White supremacists and other far-right extremists have killed far more people since Sept. 11, 2001, than any other category of domestic extremist. The Anti-Defamation League’s Center on Extremism has reported that 71 percent of the extremist-related fatalities in the United States between 2008 and 2017 were committed by members of the far right or white-supremacist movements. Islamic extremists were responsible for just 26 percent. Data compiled by the University of Maryland’s Global Terrorism Database shows that the number of terror-related incidents has more than tripled in the United States since 2013, and the number of those killed has quadrupled. In 2017, there were 65 incidents totaling 95 deaths. In a recent analysis of the data by the news site Quartz, roughly 60 percent of those incidents were driven by racist, anti-Muslim, anti-Semitic, antigovernment or other right-wing ideologies. Left-wing ideologies, like radical environmentalism, were responsible for 11 attacks. Muslim extremists committed just seven attacks.
These statistics belie the strident rhetoric around “foreign-born” terrorists that the Trump administration has used to drive its anti-immigration agenda. They also raise questions about the United States’ counterterrorism strategy, which for nearly two decades has been focused almost exclusively on American and foreign-born jihadists, overshadowing right-wing extremism as a legitimate national-security threat. According to a recent report by the nonpartisan Stimson Center, between 2002 and 2017, the United States spent $2.8 trillion — 16 percent of the overall federal budget — on counterterrorism. Terrorist attacks by Muslim extremists killed 100 people in the United States during that time. Between 2008 and 2017, domestic extremists killed 387 in the United States, according to the 2018 Anti-Defamation League report.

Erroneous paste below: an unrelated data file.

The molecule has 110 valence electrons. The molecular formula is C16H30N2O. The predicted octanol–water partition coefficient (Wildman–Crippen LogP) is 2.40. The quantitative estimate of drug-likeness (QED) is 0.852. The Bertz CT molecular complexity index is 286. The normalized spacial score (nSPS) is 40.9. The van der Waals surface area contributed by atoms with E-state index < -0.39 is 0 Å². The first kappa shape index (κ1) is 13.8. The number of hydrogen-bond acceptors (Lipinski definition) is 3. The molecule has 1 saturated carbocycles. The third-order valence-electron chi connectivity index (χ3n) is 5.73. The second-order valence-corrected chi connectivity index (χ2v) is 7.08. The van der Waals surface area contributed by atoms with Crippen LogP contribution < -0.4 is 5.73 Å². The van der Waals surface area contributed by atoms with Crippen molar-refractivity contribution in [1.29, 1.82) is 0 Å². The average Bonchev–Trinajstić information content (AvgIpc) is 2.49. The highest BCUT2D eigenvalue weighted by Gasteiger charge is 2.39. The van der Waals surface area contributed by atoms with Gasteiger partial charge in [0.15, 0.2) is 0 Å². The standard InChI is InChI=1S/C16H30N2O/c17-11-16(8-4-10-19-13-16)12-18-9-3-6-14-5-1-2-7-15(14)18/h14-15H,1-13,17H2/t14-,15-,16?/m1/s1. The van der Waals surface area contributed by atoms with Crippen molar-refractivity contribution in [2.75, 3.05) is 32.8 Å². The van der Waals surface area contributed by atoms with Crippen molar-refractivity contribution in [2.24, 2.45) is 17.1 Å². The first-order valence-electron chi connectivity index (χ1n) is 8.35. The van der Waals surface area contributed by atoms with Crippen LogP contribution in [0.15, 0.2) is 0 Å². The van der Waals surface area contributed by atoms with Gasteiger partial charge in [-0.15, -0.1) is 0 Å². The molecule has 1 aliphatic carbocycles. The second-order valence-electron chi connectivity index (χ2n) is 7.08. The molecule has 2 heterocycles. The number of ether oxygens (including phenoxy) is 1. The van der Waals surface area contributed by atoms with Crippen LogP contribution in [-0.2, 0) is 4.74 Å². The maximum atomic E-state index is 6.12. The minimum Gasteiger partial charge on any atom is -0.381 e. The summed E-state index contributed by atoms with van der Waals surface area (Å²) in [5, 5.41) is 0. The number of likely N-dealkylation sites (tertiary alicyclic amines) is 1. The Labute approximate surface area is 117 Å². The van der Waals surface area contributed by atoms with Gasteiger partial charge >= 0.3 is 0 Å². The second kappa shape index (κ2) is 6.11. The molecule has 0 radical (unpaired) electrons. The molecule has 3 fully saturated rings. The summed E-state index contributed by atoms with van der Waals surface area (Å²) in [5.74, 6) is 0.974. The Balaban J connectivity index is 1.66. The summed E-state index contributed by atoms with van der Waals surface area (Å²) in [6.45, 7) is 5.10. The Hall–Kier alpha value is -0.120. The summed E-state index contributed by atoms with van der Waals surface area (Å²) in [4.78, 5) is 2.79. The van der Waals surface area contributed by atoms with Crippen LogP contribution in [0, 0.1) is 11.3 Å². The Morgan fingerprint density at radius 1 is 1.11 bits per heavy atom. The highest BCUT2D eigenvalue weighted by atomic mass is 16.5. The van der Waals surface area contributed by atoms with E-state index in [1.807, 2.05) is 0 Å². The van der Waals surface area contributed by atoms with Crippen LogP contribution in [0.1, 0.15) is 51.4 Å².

“We’re actually seeing all the same phenomena of what was happening with groups like ISIS, same tactics, but no one talks about it because it’s far-right extremism,” says the national-security strategist P. W. Singer, a senior fellow at the New America think tank. During the first year of the Trump administration, Singer and several other analysts met with a group of senior administration officials about building a counterterrorism strategy that encompassed a wider range of threats. “They only wanted to talk about Muslim extremism,” he says. But even before the Trump administration, he says, “we willingly turned the other way on white supremacy because there were real political costs to talking about white supremacy.”
In March 2018, a 20-year-old white evangelical Christian named Mark Anthony Conditt laid a series of homemade I.E.D.s around Austin, Tex., in largely minority communities. The bombs killed two African-Americans and injured at least four others over the course of several weeks, terrorizing the city, yet the local authorities preferred to describe Conditt, who committed suicide, as a “very challenged young man.” Also last spring, another white man, 28-year-old Benjamin Morrow, blew himself up in his apartment in Beaver Dam, Wis., while apparently constructing a bomb. Federal investigators said Morrow’s apartment doubled as a “homemade explosives laboratory.” There was a trove of white-supremacist literature in Morrow’s home, according to the F.B.I. But local cops, citing Morrow’s clean-cut demeanor and standout record as a quality-control manager at a local food-processing plant, made sure to note that just because he had this material didn’t mean he was a white supremacist. “He could have been an individual that was doing research,” the local police chief said.
In this atmosphere of apparent indifference on the part of government officials and law enforcement, a virulent, and violent, far-right movement has grown and metastasized. [Continue reading…]